Are you planning a trip to Japan but worried that you’ll accidentally offend the locals because you don’t know the etiquette? Or are you concerned that your lack of cultural knowledge will make you look like a fool?   I know I felt that way when I moved from England to Japan. And not only did I worry about making mistakes, I actually excelled at faux pas! I can only now think back and say: I didn’t know any better.

But slowly I learned most of the common cultural peculiarities and after having lived in Japan for nearly three years many of the everyday conventions had become so familiar to me that I didn’t even notice them anymore. It’s only now that I have been back in the UK for a couple of weeks that I am aware of the behavioural differences between Japan and the UK again (for my regular readers who didn’t know yet, yes,  I’ve now moved back to the UK, and will write about the move soon).

Since the cultural quirks of Japan are still fresh in my mind, I thought this would be a perfect time for me to write a little list of them, not only to help any Japan novices going to Japan but maybe also to remind myself of these things a year (let alone twenty!) from now.

Below I list some tips for eating/drinking out. These should help you sail through your holiday eatery experiences as effortlessly as Nigella Lawson licks a spoon.

(1) Oshibori

When you go to restaurants, cafes or bars in Japan you will be given a hot towel (in up-market places) or a cold wet-wipe (everywhere else) to wipe your hands as soon as you sit down. When you’ve wiped your hands, fold the towel and place it next to your plate. You can use it for wiping your hands during your meal, but don’t wipe your face with it.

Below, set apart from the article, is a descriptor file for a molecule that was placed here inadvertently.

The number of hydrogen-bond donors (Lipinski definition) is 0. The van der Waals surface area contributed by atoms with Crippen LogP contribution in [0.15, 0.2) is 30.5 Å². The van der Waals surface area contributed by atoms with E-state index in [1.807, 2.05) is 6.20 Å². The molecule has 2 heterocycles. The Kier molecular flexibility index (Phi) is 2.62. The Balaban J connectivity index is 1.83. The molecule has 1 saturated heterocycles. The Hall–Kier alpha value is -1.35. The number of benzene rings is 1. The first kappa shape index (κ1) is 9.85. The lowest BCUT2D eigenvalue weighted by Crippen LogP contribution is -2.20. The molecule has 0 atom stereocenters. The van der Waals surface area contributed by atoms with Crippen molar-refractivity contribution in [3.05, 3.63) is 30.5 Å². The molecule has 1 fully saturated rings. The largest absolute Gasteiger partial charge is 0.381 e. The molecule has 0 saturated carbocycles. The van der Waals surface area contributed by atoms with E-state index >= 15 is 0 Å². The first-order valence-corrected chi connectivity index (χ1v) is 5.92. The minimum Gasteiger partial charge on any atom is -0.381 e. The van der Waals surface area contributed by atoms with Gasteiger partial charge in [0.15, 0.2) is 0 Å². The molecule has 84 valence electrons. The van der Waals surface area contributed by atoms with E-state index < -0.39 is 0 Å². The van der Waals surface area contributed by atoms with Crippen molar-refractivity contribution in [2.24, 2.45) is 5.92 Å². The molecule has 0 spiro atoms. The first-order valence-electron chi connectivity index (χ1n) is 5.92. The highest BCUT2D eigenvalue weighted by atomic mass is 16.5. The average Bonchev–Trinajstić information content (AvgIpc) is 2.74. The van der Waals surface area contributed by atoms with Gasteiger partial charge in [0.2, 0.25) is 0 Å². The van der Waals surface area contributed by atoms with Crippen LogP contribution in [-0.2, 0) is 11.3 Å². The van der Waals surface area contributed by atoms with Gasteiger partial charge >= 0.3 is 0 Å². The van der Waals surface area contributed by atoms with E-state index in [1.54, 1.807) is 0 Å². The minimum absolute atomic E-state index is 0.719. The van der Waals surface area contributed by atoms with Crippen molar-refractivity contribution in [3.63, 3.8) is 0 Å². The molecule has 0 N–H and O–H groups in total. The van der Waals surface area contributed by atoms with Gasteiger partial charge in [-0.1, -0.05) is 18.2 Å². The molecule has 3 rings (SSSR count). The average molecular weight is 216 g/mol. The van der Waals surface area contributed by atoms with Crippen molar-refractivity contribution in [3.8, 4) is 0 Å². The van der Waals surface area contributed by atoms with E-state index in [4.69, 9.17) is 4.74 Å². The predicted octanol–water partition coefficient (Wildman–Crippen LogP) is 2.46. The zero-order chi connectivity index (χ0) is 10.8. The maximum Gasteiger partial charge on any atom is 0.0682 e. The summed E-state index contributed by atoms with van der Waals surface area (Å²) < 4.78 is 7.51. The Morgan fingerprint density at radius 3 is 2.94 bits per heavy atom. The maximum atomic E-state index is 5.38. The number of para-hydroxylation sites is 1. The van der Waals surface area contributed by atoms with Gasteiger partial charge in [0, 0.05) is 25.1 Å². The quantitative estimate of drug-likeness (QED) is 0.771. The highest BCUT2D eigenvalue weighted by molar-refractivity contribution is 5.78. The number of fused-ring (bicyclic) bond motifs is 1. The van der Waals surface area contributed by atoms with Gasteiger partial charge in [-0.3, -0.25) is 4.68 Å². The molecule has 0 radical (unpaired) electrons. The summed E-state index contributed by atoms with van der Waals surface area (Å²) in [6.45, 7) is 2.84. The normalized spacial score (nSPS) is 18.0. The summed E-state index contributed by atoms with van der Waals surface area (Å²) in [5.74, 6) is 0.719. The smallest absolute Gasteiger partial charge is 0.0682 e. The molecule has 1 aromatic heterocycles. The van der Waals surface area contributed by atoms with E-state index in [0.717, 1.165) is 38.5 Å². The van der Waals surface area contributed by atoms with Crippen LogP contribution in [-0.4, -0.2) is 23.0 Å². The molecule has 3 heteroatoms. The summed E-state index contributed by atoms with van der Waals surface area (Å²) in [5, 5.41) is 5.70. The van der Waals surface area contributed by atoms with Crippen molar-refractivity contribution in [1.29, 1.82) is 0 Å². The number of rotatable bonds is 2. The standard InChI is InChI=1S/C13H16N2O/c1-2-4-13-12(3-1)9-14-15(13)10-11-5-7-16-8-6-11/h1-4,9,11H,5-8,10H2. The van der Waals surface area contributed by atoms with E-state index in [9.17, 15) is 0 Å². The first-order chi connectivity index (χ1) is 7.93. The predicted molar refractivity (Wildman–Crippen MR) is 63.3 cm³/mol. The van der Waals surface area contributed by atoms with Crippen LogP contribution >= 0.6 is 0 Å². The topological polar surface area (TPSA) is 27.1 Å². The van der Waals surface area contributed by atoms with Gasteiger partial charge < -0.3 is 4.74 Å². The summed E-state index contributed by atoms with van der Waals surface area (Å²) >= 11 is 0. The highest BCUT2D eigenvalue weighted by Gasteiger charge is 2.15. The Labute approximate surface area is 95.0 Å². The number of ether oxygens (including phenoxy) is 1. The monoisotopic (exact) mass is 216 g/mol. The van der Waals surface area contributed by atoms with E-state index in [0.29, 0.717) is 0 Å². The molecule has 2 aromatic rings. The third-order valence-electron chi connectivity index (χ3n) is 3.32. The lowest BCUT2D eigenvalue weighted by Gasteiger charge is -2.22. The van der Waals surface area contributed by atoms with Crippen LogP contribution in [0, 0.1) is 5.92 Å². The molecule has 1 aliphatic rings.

(2) Restaurant service

In places like England, it’s rude to shout to get the waiter’s attention (in England you need to make an eye contact with a member of staff…even if it takes you half an hour!). In Japan, don’t wait for the waiter to spontaneously come to you. The waiter is waiting for you to shout ‘sumimasen’ (Eng: ‘Excuse me’) to indicate that you are ready to order. This is not considered impolite, and if you don’t do it, you’ll be there for a long while before the waiter finally comes to ask if you’ve decided already (I know this from experience).

 (3) Sharing

When eating out with family members, colleagues or friends, it’s typical that as a group you order several dishes and share them. The waitress will bring the food dishes and place them in the middle of the table and bring everyone a small plate (if there are no small plates on the table already). Everyone can help themselves to the food, or if you want to be polite, you can dish food onto everyone else’s plates first and then onto yours. If you are concerned about hygiene, use the opposite end of your chopsticks to dish out the food rather than the end that has been in your mouth.

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(4) No shoes

In many Japanese restaurants (that have tatami floors) you need to take your shoes off in the foyer. You put your shoes in a locker, take the key with you and walk to your table. If you need to use the toilet while in the restaurant, you should see some slippers in close proximity to the toilet or the foyer. Wear the slippers to the toilet and return them to where you found them on your way back from the toilet.

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shoe locker keys (and green tea)

(5) Chopsticks

When you need to put your chopsticks down during your meal you can lean them against your plate or put them over your plate/bowl (see photos below).

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When you’ve finished eating, if the chopsticks came in a small paper envelope, put them back in there (see photo below).

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If there is a little chopstick rest on the table which is (usually) between you and your plate, place the chopsticks there (see photo below).

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Or you can even just leave them on your plate so that they are horizontally resting on two points of the dish (as in some of the photos above). However, there are two things you should not do: